About a quarter of a century ago I attended a training on Wall Street, in the World Trade Center as a matter of fact, that taught young securities salespeople how to get their clients to buy things from them. To say we were institutionally instructed to be jaded would be kind, we were actually taught to be cynical and awful by appealing to our client’s worst emotions: fear and greed. “You better buy this investment Joe, or your family will starve someday…” I was young and without a lot of career options so I became cynical and a little awful. Okay, a lot awful, but this piece isn’t about me… It’s about fear and greed. Modern life teaches us that we move away from things faster than we move towards them: fear. We hoard our possessions and fight to keep them at all costs: greed.

What motivates us, is it really fear or greed? If you watch the news, it seems that way doesn’t it? We are afraid of one another, out to get what is ours. Ready to sue, ready to stand our ground, ready to strike it rich quick. We want what we can get and we fear everyone else because they want it too.

This weekend we watched fear come to trial, a Wal-Mart variety of cop was acquitted of killing a teenager because he acted in self defense, he claims he feared for his life when he shot three times and a jury believed him. Greed will come next. there will be more law suits, book deals for jurors, and anyone else involved who smells cash will make their play. A Wall Street guy has no room to criticize a juror who wants a big advance from a publisher, in fact, my handbook says I should cold call her to see if she’d like to invest the money.

I found a quote this weekend after the jury’s verdict came in, “Rats and roaches live by competition under the laws of supply and demand; it is the privilege of human beings to live under the laws of justice and mercy.” ― Wendell Berry. Mr. Berry, an American author, had a point, is there a motivation that doesn’t come from the dark side? When we turn off the news and talk among ourselves, do we really revert to the level of rats and roaches? I don’t think we do. This might seem like a stretch, but I think I buy this: In the math classes of my youth, I learned if you multiply anything by a negative number, it becomes negative too, so we can disprove the argument that we are all rats and roaches by multiplying it times the one thing that makes us unique as human beings: creation. Art is an act of grace, of love, which proves that there is hope for each of us.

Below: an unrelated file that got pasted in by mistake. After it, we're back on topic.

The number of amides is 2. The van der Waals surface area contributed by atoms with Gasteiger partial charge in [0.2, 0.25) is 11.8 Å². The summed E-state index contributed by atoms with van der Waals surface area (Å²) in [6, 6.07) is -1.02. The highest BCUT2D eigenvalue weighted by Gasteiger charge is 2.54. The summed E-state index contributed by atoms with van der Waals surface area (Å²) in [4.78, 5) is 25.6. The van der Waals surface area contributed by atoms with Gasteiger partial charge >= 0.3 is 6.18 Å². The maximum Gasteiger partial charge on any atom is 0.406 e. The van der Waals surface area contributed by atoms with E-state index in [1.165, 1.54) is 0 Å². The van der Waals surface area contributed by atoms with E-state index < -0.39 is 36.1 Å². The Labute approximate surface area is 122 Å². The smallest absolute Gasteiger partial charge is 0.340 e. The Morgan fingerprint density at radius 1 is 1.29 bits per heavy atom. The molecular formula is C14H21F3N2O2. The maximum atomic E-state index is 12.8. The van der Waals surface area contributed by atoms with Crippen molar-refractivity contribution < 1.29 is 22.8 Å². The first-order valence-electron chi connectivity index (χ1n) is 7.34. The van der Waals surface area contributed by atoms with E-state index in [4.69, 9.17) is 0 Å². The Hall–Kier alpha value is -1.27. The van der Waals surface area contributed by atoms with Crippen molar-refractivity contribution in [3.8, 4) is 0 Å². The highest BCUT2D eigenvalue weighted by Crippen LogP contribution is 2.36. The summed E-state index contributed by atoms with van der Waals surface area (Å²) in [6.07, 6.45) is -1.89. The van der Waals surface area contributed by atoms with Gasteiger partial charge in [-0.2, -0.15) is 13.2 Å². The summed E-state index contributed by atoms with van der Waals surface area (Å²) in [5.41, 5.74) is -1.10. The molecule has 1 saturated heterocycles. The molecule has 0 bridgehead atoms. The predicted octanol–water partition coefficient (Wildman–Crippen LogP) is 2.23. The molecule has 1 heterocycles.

What would motivate us to create if not our inherent goodness? I’m not talking about the type of creation that comes from furthering our chances at survival, you can argue that things like spears, fishing nets, or cannons were created from fear or greed. What about music? How does music further the survival of the species? Or cave paintings? Or bagpipes? (Okay, bad example, forget I said that.) Art proves that we are not all characters in a Dickens’s novel, it proves we have the ability to look beyond greed, beyond self preservation, that we have something else to share.

I think artists are as open to greed and fear as anyone, but when it comes down to it, the act of creating something new comes from the opposite of the dark side. When you create something, you are exhibiting hope, you are giving of yourself.  My thesaurus says the opposite of fear is courage, artists are among the most courageous people I know, they believe they can improve something and that requires a certain amount of courage. The opposite of greed is generosity, the act of sharing your creations is the end product we call ART. Artists take a risk, they put themselves out there for the rest of us to judge. And, the more of us who approach life like artists, leading with courage and generosity, the fewer of us will end up on the news. Those of us who discard the cynical model of capitalism and choose to improve the world with every transaction we make are building a new business model that goes beyond that of survival of the fittest. It requires mutual trust, no small amount of bravery, and the faith that our generosity will come back to us.

A clenched fist holds a gun, an open hand means we come in peace. As for me, I come in peace. I’ll stand my ground here.

Namaste.

Rick

 

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